If you’re prescribed a strain of medical cannabis that is high in THC, you may find that the effects last longer or are more intense. During your consultation, you and your doctor will discuss your condition and decide on a product with the appropriate amount of THC.
Finally, your previous experience with cannabis can affect how your body processes THC. Tolerance to THC can build up with repeated use, meaning the effects of medical cannabis may be less pronounced or shorter in duration if you’ve been using it frequently.
How Long Does THC Stay In Your System?
Once THC is in your bloodstream, it passes into your liver where it’s metabolised into the compound that causes the psychoactive effects: 11-OH-THC.
11-OH-THC is then converted into an inactive compound called THC-COOH. This inactive compound is stored in your fatty tissue and gradually released into your bloodstream over days or weeks. It’s then eventually excreted as waste.
THC can remain in your system long after its effects have worn off. Australia has strict laws around driving and medical cannabis – you can’t have any THC detectable in your system while driving, even if you’re not experiencing any psychoactive effects. The only exception to this rule is in Tasmania, where if you have a medical cannabis prescription and have used your medication accordingly you may drive with small amounts of THC in your system, provided you are not impaired.
Due to the different variables influencing the speed at which cannabis is metabolised, there are no reliable time frames for when your system will be free of THC. We recommend finding alternative forms of transport while using medical cannabis. Some workplaces also conduct drug testing for THC, so make sure you know your workplace’s policies on medical cannabis before you get a prescription.
Can You Shorten How Long The Effects Of Cannabis Last?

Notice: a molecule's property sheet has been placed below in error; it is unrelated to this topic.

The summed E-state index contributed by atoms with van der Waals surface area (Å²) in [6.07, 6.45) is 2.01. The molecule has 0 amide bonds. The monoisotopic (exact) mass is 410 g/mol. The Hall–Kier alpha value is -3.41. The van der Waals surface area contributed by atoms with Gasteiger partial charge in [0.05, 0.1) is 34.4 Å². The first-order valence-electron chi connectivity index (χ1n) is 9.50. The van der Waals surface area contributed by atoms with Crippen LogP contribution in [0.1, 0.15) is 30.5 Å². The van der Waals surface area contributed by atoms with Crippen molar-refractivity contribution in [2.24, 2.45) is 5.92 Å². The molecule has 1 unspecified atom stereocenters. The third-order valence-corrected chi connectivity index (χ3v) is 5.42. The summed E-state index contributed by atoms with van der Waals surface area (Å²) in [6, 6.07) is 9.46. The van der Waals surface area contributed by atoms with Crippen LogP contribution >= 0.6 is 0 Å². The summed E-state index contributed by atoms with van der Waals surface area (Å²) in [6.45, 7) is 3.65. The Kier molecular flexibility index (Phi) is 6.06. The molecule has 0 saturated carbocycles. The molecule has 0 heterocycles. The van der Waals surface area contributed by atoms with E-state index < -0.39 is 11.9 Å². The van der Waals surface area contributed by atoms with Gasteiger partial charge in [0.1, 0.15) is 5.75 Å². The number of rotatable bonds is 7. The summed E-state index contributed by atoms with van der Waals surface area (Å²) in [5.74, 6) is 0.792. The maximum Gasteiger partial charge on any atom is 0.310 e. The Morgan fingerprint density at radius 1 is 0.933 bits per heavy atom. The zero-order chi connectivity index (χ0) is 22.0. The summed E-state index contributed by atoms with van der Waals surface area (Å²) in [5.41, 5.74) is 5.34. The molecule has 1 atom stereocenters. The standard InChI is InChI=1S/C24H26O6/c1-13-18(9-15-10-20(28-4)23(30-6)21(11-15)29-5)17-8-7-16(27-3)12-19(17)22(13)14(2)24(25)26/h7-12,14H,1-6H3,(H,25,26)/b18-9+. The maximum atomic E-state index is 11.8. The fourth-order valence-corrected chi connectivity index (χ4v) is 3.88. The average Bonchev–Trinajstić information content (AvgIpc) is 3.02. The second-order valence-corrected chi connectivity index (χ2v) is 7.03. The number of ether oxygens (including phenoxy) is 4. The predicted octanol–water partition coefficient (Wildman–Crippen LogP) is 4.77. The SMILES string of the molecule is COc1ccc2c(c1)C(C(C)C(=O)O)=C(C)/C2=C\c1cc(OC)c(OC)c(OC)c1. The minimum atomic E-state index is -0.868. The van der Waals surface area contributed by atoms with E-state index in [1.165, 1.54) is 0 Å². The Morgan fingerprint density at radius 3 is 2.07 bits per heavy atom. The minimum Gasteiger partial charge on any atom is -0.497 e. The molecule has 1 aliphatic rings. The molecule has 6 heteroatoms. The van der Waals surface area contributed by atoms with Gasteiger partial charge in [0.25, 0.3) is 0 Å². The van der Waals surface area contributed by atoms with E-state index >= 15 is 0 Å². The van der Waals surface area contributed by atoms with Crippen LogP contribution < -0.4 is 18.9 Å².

There aren’t any ways to significantly shorten the duration of cannabis’ effects. Sleep may help to reduce the effects of cannabis. Your body will process and eliminate some of the THC from your system while you sleep and you’ll likely wake feeling refreshed.
If you are prescribed a CBD product, you may find taking your it helps to counteract the negative effects of THC. There’s some evidence that CBD acts as a modulator to THC, meaning it may reduce some of its less desirable effects such as anxiety and drowsiness).
Keeping hydrated will help speed up your body’s natural detoxification process, meaning some cannabis compounds may exit your system faster. Water can also reduce uncomfortable side effects such as dry mouth.
Working With Your Doctor to Ensure The Best Experience Possible
Everyone's system reacts differently to medications such as medical cannabis. Your age, gender, diet, health and previous cannabis use can change how your body reacts to cannabis and how long the effects will last.
Always follow your prescribed dosage instructions and discuss any questions or concerns with your prescribing doctor. Following your doctor’s recommendations will reduce negative side effects and help your Doctor to determine the efficacy of your regime.